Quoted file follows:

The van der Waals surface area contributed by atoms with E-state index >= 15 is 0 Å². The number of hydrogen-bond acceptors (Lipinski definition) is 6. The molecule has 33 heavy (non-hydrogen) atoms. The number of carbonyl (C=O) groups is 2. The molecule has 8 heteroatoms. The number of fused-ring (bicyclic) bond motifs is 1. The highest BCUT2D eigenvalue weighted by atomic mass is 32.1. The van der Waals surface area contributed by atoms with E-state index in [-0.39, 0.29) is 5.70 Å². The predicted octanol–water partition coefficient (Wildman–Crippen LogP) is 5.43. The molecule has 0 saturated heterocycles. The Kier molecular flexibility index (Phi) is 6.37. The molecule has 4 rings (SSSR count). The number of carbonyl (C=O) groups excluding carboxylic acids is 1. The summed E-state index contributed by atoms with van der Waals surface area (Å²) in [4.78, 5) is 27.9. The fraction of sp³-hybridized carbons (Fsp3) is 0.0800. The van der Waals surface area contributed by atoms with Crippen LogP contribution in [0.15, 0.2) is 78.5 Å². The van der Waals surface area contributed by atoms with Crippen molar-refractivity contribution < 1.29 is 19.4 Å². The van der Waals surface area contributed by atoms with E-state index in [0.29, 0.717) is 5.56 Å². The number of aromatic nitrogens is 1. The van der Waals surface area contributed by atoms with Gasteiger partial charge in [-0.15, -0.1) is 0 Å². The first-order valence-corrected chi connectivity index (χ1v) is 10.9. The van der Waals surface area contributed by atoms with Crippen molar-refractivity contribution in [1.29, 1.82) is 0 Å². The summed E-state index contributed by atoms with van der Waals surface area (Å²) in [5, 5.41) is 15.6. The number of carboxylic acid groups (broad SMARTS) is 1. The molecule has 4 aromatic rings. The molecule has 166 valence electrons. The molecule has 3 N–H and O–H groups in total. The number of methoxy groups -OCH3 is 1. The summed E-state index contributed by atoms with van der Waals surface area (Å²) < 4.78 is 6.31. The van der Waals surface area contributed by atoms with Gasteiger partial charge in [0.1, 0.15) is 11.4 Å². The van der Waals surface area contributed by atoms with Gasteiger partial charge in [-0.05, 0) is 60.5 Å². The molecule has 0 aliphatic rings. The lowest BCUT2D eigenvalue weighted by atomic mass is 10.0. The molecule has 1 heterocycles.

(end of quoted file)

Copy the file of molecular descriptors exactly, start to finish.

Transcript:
The van der Waals surface area contributed by atoms with E-state index >= 15 is 0 Å². The number of hydrogen-bond acceptors (Lipinski definition) is 6. The molecule has 33 heavy (non-hydrogen) atoms. The number of carbonyl (C=O) groups is 2. The molecule has 8 heteroatoms. The number of fused-ring (bicyclic) bond motifs is 1. The highest BCUT2D eigenvalue weighted by atomic mass is 32.1. The van der Waals surface area contributed by atoms with E-state index in [-0.39, 0.29) is 5.70 Å². The predicted octanol–water partition coefficient (Wildman–Crippen LogP) is 5.43. The molecule has 0 saturated heterocycles. The Kier molecular flexibility index (Phi) is 6.37. The molecule has 4 rings (SSSR count). The number of carbonyl (C=O) groups excluding carboxylic acids is 1. The summed E-state index contributed by atoms with van der Waals surface area (Å²) in [4.78, 5) is 27.9. The fraction of sp³-hybridized carbons (Fsp3) is 0.0800. The van der Waals surface area contributed by atoms with Crippen LogP contribution in [0.15, 0.2) is 78.5 Å². The van der Waals surface area contributed by atoms with Crippen molar-refractivity contribution < 1.29 is 19.4 Å². The van der Waals surface area contributed by atoms with E-state index in [0.29, 0.717) is 5.56 Å². The number of aromatic nitrogens is 1. The van der Waals surface area contributed by atoms with Gasteiger partial charge in [-0.15, -0.1) is 0 Å². The first-order valence-corrected chi connectivity index (χ1v) is 10.9. The van der Waals surface area contributed by atoms with Crippen molar-refractivity contribution in [1.29, 1.82) is 0 Å². The summed E-state index contributed by atoms with van der Waals surface area (Å²) in [5, 5.41) is 15.6. The number of carboxylic acid groups (broad SMARTS) is 1. The molecule has 4 aromatic rings. The molecule has 166 valence electrons. The molecule has 3 N–H and O–H groups in total. The number of methoxy groups -OCH3 is 1. The summed E-state index contributed by atoms with van der Waals surface area (Å²) < 4.78 is 6.31. The van der Waals surface area contributed by atoms with Gasteiger partial charge in [0.1, 0.15) is 11.4 Å². The van der Waals surface area contributed by atoms with Gasteiger partial charge in [-0.05, 0) is 60.5 Å². The molecule has 0 aliphatic rings. The lowest BCUT2D eigenvalue weighted by atomic mass is 10.0. The molecule has 1 heterocycles.